Understanding WCAG 2.0

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Three Flashes:
Understanding SC 2.3.2

2.3.2 Three Flashes: Web pages do not contain anything that flashes more than three times in any one second period. (Level AAA)

Intent of this Success Criterion

The purpose of this Success Criterion is to further reduce the chance of seizures. Seizures cannot be completely eliminated since some people are so sensitive. However, by eliminating all 3-per-second flashing over any area of the screen, the chances of a person having a seizure are further reduced than when just meeting the measures ordinarily used today in standards internationally, as we do at Level A.

Whereas Success Criterion 2.3.1 allows flashing if it is dim enough or has a small enough area, Success Criterion 2.3.2 does not allow flashing greater than 3 per second, regardless of brightness or size. As a result, even a single flashing pixel would violate this criterion. The intent is to guard against flashing larger than a single pixel, but since an unknown amount of magnification or high contrast setting may be applied, the prohibition is against any flashing.

Note: In some cases, what we refer to as "blinking" and what we refer to as "flashing" may overlap slightly. We are using different terms for the two because "blinking" causes a distraction problem which you can allow for a short time as long as it stops (or can be stopped) whereas "flashing" is a seizure trigger and cannot be allowed or it will cause a seizure. The seizure would occur faster than most users could turn it off. "Blink" therefore refers to slow repeating changes that would distract. "Flash" refers to changes that could cause a seizure if they were bright enough or persisted long enough. Blinking usually doesn't occur at speeds of 3 per second or more so blink and flash do not overlap. However, blinking can occur faster than 3 per second so there could be an overlap. See Understanding Success Criterion 2.2.2 Pause, Stop, Hide for more information on blink.

Specific Benefits of Success Criterion 2.3.2:

  • Individuals who have seizures when viewing flashing material will be able to view all of the material on a site without having a seizure and without having to miss the full experience of the content by being limited to text alternatives. This includes people with photosensitive epilepsy as well as other photosensitive seizure disorders.

Examples of Success Criterion 2.3.2

Related Resources

Resources are for information purposes only, no endorsement implied.

Techniques and Failures for Success Criterion 2.3.2 - Three Flashes

Each numbered item in this section represents a technique or combination of techniques that the WCAG Working Group deems sufficient for meeting this Success Criterion. The techniques listed only satisfy the Success Criterion if all of the WCAG 2.0 conformance requirements have been met.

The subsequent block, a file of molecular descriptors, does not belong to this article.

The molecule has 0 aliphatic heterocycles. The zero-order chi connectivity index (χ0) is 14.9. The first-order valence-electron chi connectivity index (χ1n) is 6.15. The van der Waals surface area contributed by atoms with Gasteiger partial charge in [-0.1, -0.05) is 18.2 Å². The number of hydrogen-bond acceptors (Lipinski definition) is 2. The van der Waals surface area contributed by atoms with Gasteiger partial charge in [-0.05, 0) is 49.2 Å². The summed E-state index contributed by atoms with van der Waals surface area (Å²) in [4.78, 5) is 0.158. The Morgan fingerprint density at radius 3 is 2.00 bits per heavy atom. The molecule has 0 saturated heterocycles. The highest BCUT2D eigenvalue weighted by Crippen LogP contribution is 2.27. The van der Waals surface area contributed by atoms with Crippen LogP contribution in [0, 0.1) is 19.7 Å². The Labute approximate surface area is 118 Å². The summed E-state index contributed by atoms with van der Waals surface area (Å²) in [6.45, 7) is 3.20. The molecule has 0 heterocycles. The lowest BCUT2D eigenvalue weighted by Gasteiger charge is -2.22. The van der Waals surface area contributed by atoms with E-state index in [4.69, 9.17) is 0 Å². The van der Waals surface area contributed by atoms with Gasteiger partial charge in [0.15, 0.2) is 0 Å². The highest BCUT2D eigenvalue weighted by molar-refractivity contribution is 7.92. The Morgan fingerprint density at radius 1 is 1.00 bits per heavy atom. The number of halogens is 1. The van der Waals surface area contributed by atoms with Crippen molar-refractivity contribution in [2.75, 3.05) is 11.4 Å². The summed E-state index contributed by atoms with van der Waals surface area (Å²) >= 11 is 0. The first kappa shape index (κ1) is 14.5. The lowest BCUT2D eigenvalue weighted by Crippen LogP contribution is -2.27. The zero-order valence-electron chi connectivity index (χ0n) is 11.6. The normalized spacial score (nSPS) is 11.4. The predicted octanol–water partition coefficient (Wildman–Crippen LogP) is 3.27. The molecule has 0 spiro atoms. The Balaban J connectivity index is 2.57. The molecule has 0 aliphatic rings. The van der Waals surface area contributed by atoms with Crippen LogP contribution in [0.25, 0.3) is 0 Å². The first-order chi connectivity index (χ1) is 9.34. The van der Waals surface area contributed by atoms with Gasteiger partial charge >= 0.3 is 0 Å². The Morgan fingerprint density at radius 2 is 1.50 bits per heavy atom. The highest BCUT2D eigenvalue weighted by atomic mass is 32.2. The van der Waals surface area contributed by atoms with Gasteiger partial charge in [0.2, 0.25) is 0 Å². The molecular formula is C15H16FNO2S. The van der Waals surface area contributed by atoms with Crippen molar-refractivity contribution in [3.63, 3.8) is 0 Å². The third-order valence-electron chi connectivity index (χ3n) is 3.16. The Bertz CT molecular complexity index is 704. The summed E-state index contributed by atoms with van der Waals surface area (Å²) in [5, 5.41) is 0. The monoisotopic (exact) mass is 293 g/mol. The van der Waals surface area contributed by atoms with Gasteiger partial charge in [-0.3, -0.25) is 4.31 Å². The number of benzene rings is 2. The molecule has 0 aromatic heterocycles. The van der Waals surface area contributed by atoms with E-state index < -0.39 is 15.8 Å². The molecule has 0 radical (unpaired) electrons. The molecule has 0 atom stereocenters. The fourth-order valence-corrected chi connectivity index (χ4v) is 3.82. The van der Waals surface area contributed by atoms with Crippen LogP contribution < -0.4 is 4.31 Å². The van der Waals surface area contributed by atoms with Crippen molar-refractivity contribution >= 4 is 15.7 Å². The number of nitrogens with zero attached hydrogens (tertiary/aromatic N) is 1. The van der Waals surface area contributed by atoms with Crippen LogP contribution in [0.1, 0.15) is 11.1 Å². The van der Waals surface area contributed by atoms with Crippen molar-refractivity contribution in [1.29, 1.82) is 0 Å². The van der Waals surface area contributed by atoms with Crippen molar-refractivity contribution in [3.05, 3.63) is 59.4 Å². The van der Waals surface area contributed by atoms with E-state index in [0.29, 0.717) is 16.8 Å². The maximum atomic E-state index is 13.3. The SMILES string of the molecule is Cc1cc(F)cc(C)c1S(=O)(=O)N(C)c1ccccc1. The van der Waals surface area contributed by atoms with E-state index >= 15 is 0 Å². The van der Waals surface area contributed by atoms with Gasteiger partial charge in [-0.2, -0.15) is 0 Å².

Additional Techniques (Advisory) for 2.3.2

Although not required for conformance, the following additional techniques should be considered in order to make content more accessible. Not all techniques can be used or would be effective in all situations.

  • Reducing contrast for any flashing content (future link)

  • Avoiding fully saturated reds for any flashing content (future link)

  • Reducing the number of flashes even if they don't violate thresholds (future link)

  • Slowing down live material to avoid rapid flashes (as in flashbulbs) (future link)

  • Freezing the image momentarily if 3 flashes within one second are detected (future link)

  • Dropping the contrast ratio if 3 flashes within one second are detected (future link)

Common Failures for SC 2.3.2

The following are common mistakes that are considered failures of Success Criterion 2.3.2 by the WCAG Working Group.

(No failures currently documented)

Key Terms

Web page

a non-embedded resource obtained from a single URI using HTTP plus any other resources that are used in the rendering or intended to be rendered together with it by a user agent

Note 1: Although any "other resources" would be rendered together with the primary resource, they would not necessarily be rendered simultaneously with each other.

Note 2: For the purposes of conformance with these guidelines, a resource must be "non-embedded" within the scope of conformance to be considered a Web page.

Example 1: A Web resource including all embedded images and media.

Example 2: A Web mail program built using Asynchronous JavaScript and XML (AJAX). The program lives entirely at http://example.com/mail, but includes an inbox, a contacts area and a calendar. Links or buttons are provided that cause the inbox, contacts, or calendar to display, but do not change the URI of the page as a whole.

Example 3: A customizable portal site, where users can choose content to display from a set of different content modules.

Example 4: When you enter "http://shopping.example.com/" in your browser, you enter a movie-like interactive shopping environment where you visually move around in a store dragging products off of the shelves around you and into a visual shopping cart in front of you. Clicking on a product causes it to be demonstrated with a specification sheet floating alongside. This might be a single-page Web site or just one page within a Web site.


a pair of opposing changes in relative luminance that can cause seizures in some people if it is large enough and in the right frequency range

Note 1: See general flash and red flash thresholds for information about types of flash that are not allowed.

Note 2: See also blinking.